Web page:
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Published

September 24, 2021

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TO THE MEMBERS OF THE U.S. HOUSE OF REPRESENTATIVES:

We, the undersigned organizations, represent the interests of every sector and segment of the business community and together unequivocally oppose H.R. 3, the “Lower Drug Costs Now Act of 2019.” Promises to pass along government price controls to the employer-sponsored market do not change our fervent opposition to these dangerous policies.

Our organizations serve as the voice of business.

  • The U.S. Chamber of Commerce is the world’s largest business organization representing companies of all sizes across every sector of the economy. Our members range from the small businesses and local chambers of commerce that line the Main Streets of America to leading industry associations and large corporations. They all share one thing: They count on the U.S. Chamber to be their voice in Washington, across the country, and around the world. For more than 100 years, we have advocated for pro-business policies that help businesses create jobs and grow our economy.
  • The National Association of Manufacturers (NAM) is the largest manufacturing association in the United States representing 14,000 manufacturers in every industrial sector and in all 50 states.
  • The Small Business & Entrepreneurship Council (SBE Council) advocates for entrepreneurs and small business owners with a network of more than 100,000 member supporters, including entrepreneurs and small business owners, state and local business organizations, corporate partners and associations committed to strengthening the environment for entrepreneurship, investment, innovation and quality job creation.
  • The Council for Affordable Health Coverage’s members include large companies and trade associations who represent hundreds of thousands of employees that all stand to lose access to medicines and flexibility in their benefits. Combined, our organizations serve as effective resources and strong advocates for the business and employer communities.

Together, we steadfastly oppose ing the government to directly negotiate prescription drug rates and permitting other health care markets to pay these same rates. These policies would have tremendous negative consequences. Imposing government price controls on prescription drugs threatens to cut critical medical research dollars essential for innovation and development of new cures. The Congressional Budget Office recently estimated that H.R. 3 could result in nearly 60 fewer innovative medicines over the next three decades.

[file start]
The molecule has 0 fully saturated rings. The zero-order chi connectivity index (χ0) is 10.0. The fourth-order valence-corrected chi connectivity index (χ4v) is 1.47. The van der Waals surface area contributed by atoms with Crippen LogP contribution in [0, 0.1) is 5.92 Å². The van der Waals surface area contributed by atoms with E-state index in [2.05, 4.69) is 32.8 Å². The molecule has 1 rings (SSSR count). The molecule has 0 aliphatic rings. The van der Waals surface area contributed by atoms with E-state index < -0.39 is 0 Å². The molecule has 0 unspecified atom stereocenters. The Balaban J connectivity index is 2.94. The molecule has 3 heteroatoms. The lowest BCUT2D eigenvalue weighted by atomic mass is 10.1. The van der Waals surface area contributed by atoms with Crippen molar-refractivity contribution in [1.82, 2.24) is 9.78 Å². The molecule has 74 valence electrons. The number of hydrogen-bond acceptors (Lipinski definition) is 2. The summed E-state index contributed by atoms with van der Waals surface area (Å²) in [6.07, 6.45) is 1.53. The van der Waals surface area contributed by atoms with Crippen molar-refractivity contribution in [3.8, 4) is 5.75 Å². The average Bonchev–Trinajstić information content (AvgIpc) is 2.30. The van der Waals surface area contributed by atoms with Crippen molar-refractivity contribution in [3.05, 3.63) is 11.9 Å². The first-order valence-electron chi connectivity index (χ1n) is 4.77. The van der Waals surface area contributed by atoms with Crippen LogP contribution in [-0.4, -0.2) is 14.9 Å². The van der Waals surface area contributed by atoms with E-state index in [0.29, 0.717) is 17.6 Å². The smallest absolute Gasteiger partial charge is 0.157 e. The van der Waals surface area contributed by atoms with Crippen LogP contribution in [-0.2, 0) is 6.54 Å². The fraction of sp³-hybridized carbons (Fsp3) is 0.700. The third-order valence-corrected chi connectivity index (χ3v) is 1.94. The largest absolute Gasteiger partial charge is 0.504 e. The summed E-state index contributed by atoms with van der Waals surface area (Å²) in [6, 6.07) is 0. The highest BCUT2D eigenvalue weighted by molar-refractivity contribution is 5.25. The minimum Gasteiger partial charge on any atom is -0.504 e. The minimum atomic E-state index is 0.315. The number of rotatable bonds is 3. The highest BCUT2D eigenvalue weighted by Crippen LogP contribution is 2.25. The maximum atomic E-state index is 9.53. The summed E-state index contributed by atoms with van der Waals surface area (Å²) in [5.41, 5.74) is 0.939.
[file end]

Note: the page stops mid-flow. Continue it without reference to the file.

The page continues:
Yet, this conservative estimate does not take into account the critical role that small- and medium-sized biotech companies play in the innovative R&D pipeline. Emerging biopharma companies account for 80% of the innovative pipeline. According to the Harvard Business School, venture capital firms invest nearly $22 billion annually in innovative biotech companies. H.R. 3 would therefore jeopardize the venture capital investment critical to supporting small- and medium-sized companies. Furthermore, analysis by Vital Transformations states the legislation could reduce by over 90% the new medicines developed by these emerging biotech firms. Taken together, this illustrates the devastating impact H.R. 3 would have on the pipeline for innovative treatments and cures in the United States.

Our organizations stand ready to support efforts and meaningful reforms that will address the cost of healthcare for Medicare Part D without sacrificing core free market principles. This reconciliation bill is not the appropriate legislative vehicle for that. Our organizations believe the cost of healthcare is too high for employers and all Americans, but a government price-setting is the wrong approach that must be abandoned.

Sincerely,

Council for Affordable Health Coverage

National Association of Manufacturers

Small Business & Entrepreneurship Council

U.S. Chamber of Commerce